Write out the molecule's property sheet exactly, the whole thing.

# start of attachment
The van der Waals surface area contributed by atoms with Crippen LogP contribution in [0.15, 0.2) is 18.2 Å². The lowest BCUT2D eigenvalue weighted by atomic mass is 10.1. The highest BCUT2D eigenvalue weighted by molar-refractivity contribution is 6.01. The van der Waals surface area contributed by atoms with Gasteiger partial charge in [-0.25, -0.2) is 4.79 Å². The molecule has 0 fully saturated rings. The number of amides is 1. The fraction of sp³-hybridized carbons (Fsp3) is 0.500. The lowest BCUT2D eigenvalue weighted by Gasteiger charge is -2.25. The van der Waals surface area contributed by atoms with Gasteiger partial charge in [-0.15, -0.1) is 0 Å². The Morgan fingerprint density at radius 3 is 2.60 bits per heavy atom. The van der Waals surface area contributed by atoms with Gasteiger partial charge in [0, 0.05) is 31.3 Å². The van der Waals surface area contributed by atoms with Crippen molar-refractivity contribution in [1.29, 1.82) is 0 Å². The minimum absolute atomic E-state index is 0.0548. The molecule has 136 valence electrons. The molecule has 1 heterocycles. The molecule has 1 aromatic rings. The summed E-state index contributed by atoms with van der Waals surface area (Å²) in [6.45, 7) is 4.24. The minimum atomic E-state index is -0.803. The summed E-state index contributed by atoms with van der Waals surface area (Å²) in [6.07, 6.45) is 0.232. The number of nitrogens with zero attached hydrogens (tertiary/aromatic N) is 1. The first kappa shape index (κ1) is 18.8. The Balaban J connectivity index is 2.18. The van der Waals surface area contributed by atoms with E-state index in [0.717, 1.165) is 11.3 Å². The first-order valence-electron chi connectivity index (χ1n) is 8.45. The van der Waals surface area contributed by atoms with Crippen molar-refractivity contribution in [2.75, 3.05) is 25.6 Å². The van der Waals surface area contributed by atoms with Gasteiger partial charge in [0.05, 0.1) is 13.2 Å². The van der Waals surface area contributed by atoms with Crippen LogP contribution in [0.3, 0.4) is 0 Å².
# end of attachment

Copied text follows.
The van der Waals surface area contributed by atoms with Crippen LogP contribution in [0.15, 0.2) is 18.2 Å². The lowest BCUT2D eigenvalue weighted by atomic mass is 10.1. The highest BCUT2D eigenvalue weighted by molar-refractivity contribution is 6.01. The van der Waals surface area contributed by atoms with Gasteiger partial charge in [-0.25, -0.2) is 4.79 Å². The molecule has 0 fully saturated rings. The number of amides is 1. The fraction of sp³-hybridized carbons (Fsp3) is 0.500. The lowest BCUT2D eigenvalue weighted by Gasteiger charge is -2.25. The van der Waals surface area contributed by atoms with Gasteiger partial charge in [-0.15, -0.1) is 0 Å². The Morgan fingerprint density at radius 3 is 2.60 bits per heavy atom. The van der Waals surface area contributed by atoms with Gasteiger partial charge in [0, 0.05) is 31.3 Å². The van der Waals surface area contributed by atoms with Crippen molar-refractivity contribution in [1.29, 1.82) is 0 Å². The minimum absolute atomic E-state index is 0.0548. The molecule has 136 valence electrons. The molecule has 1 heterocycles. The molecule has 1 aromatic rings. The summed E-state index contributed by atoms with van der Waals surface area (Å²) in [6.45, 7) is 4.24. The minimum atomic E-state index is -0.803. The summed E-state index contributed by atoms with van der Waals surface area (Å²) in [6.07, 6.45) is 0.232. The number of nitrogens with zero attached hydrogens (tertiary/aromatic N) is 1. The first kappa shape index (κ1) is 18.8. The Balaban J connectivity index is 2.18. The van der Waals surface area contributed by atoms with E-state index in [0.717, 1.165) is 11.3 Å². The first-order valence-electron chi connectivity index (χ1n) is 8.45. The van der Waals surface area contributed by atoms with Crippen molar-refractivity contribution in [2.75, 3.05) is 25.6 Å². The van der Waals surface area contributed by atoms with Gasteiger partial charge in [0.05, 0.1) is 13.2 Å². The van der Waals surface area contributed by atoms with Crippen LogP contribution in [0.3, 0.4) is 0 Å².